Vol. 174 No. #12

More Stories from the December 6, 2008 issue

  1. Archaeology

    An ancient healer reborn

    A research team in Israel has uncovered one of the oldest known graves of a shaman. The 12,000-year-old grave hosts a woman’s skeleton surrounded by the remains of unusual animals.

  2. Humans

    Food allergy advice may be peanuts

    Early exposure to peanuts in a baby’s diet seems to lessen the risk of developing a peanut allergy later.

  3. Chemistry

    Household cleaner makes blood removal simple!

    Common household “oxy” cleaners remove blood almost too well.

  4. Chemistry

    Blueprint to repel oil and water

    The texture of surfaces could be designed so that both water and oil can bead up and thus flow off.

  5. Health & Medicine

    Mini heart attack best treated like the big one

    Patients admitted to hospitals with mild symptoms of a heart attack may benefit from getting a heart catheterization performed promptly.

  6. Health & Medicine

    Treating viral heart infections

    Viral heart infections respond to interferon treatment, easing cardiomyopathy in some patients.

  7. Earth

    Minerals evolved along with life

    Turns out, the variety and number of minerals in the solar system and on Earth have increased through time, and some minerals exist because Earth has life.

  8. Physics

    Take the time to break quantum encryption

    A time-travel scenario permitted by Einstein’s general theory of relativity offers a bit of possibility for breaking quantum encryption.

  9. Space

    Extrasolar planetary system makes pictorial debut

    The first images of a planetary system beyond the solar system are released, while the Hubble Space Telescope snaps a shot of likely planet orbiting a nearby star.

  10. Life

    Stone Age gal gets hip

    Researchers have found an approximately 1-million-year-old fossil pelvis that, in their view, indicates that Homo erectus females gave birth to surprisingly big-brained babies.

  11. Health & Medicine

    Diversity of human skin bacteria revealed

    First large-scale inventory of microbes charts types, locales of bacteria.

  12. Space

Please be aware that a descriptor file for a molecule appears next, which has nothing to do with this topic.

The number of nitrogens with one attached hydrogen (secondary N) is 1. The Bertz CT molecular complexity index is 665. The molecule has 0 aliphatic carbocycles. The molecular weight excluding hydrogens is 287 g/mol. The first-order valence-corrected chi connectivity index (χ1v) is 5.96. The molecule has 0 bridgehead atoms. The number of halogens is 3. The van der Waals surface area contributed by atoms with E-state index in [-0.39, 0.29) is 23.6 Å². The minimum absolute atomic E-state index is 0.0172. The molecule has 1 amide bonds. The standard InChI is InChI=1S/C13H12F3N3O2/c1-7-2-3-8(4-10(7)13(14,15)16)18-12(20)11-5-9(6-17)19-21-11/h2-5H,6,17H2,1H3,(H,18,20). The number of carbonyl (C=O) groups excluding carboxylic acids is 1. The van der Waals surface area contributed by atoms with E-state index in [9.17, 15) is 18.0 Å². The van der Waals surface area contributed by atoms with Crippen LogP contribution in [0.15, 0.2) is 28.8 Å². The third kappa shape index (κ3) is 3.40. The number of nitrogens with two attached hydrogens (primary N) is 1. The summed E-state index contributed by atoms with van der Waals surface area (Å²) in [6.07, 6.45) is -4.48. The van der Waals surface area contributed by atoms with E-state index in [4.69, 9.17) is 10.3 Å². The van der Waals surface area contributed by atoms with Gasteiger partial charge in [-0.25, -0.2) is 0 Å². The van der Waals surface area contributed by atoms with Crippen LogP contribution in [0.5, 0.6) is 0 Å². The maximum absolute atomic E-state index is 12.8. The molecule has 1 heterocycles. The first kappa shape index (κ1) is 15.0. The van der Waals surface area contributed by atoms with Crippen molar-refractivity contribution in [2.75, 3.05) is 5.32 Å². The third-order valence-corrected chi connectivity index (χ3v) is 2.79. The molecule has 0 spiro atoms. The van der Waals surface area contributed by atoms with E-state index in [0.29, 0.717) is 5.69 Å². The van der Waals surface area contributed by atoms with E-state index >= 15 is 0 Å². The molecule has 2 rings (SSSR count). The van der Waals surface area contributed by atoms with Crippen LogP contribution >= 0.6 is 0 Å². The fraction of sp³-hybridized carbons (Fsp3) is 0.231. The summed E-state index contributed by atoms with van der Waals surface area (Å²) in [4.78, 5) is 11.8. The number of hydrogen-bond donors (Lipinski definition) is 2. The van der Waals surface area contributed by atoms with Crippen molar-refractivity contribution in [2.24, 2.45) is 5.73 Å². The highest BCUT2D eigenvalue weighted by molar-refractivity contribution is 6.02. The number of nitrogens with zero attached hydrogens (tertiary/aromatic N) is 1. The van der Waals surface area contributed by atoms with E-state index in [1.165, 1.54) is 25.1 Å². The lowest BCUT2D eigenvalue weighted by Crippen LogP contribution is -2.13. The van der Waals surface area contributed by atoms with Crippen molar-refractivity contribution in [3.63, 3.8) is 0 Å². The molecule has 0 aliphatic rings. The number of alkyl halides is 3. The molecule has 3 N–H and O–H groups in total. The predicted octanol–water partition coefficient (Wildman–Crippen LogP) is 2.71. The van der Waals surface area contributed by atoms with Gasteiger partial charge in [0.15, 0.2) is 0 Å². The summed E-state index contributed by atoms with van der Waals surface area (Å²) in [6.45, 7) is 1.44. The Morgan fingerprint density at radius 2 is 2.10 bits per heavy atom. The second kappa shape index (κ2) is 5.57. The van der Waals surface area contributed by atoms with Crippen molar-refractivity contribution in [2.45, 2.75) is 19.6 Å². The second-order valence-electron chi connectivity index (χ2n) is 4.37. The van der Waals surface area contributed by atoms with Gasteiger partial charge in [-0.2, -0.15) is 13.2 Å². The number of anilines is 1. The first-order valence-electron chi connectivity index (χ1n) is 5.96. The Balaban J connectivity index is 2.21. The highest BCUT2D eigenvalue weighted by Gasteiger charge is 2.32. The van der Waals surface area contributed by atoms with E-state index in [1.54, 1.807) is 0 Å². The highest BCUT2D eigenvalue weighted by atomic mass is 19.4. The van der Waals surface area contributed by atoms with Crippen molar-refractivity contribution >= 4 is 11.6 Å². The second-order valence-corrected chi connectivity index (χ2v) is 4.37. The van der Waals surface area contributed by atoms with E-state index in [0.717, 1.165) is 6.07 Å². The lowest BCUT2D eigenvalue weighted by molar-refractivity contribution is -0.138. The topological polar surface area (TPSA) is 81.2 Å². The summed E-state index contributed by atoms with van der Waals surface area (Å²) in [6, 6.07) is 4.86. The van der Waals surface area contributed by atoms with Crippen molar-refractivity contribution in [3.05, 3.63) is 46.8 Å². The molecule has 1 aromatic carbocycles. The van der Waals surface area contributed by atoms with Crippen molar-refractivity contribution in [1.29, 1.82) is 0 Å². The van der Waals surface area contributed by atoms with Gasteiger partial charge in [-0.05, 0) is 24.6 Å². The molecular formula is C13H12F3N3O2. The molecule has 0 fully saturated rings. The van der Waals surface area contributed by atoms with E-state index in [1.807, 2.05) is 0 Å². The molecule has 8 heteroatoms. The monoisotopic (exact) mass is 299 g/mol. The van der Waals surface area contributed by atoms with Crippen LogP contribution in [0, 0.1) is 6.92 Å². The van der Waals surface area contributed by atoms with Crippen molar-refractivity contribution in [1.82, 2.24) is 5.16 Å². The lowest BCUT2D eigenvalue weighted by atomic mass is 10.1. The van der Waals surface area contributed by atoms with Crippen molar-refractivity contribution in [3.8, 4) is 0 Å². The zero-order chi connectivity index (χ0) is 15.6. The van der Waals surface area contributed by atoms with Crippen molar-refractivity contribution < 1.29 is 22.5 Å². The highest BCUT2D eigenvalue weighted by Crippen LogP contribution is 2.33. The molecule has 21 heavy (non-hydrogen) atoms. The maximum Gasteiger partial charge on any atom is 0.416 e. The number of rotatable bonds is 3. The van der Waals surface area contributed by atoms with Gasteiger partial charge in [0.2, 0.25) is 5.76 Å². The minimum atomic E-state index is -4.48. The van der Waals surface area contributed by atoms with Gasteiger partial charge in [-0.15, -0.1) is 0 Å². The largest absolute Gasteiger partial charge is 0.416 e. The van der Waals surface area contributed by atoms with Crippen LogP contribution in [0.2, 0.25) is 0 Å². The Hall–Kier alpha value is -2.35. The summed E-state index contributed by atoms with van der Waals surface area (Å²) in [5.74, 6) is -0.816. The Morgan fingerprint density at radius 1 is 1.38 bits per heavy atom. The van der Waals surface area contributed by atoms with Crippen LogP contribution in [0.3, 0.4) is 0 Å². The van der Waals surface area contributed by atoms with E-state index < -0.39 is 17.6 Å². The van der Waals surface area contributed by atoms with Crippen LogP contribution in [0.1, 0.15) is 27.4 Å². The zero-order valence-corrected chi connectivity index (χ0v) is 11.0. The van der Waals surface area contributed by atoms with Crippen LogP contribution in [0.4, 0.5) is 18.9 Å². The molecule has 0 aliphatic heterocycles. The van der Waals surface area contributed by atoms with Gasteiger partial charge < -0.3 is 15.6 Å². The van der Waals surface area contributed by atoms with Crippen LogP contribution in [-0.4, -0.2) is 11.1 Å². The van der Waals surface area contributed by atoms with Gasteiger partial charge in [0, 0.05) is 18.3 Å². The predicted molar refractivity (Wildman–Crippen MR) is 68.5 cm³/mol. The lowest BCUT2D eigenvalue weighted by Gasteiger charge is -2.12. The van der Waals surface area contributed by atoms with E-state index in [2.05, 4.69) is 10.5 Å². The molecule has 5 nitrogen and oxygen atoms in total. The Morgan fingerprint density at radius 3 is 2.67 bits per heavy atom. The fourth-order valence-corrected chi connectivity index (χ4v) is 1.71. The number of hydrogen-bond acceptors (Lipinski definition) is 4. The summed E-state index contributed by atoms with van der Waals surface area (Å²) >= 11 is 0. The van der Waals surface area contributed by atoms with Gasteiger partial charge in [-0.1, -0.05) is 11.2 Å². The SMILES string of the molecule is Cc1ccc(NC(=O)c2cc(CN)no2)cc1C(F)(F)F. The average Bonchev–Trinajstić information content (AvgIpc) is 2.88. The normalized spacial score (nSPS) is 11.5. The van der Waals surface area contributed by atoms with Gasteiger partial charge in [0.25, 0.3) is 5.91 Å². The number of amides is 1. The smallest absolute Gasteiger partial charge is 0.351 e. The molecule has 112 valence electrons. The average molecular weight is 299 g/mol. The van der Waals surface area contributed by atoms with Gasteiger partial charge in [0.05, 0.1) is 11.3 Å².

Misplaced muons either mundane or monumental

    During an experiment in Fermilab's Tevatron particle accelerator, a group of elementary particles called muons showed up in a strange place. Physicists are considering the likely implications.

  13. Health & Medicine

    Still crazy (in love) after all these years

    A brain imaging study reveals that some people are as giddy as teenagers in love, even after two decades of marriage.

  14. Psychology

    Your body is mine

    Scientists have developed a technique for inducing an illusion of having swapped one’s own body with someone else’s body, providing a new means for investigating self-identity and body-image disorders.

  15. Sequencing the dead to save the living

    Genes tell stories of disease, of health, of parentage, all recorded in the chemical composition of DNA. But to many biologists, one of the most exciting tales that sequences of DNA letters can tell is an evolutionary one. And since evolution on its largest scale—the shifting cast of organisms populating Earth over the past few […]

  16. No gene is an island

    The gene p53 has long been singled out as an anticancer hero. It is a critical tumor fighter. A person or lab animal develops a tumor much faster without the gene than with it. THE NETWORK | The diagram above outlines just a portion of the network that regulates genes in a sea urchin embryo. […]

  17. The decider

    Informing the debate over the reality of ‘free will’ requires learning something about the lateral habenula Kurt Stier/Corbis At the end of The Matrix trilogy, Neo and Agent Smith are engaged in one final, interminable scene of surreal combat, a surrogate competition for an eternal battle between humans and machines. “It’s pointless to keep fighting,” […]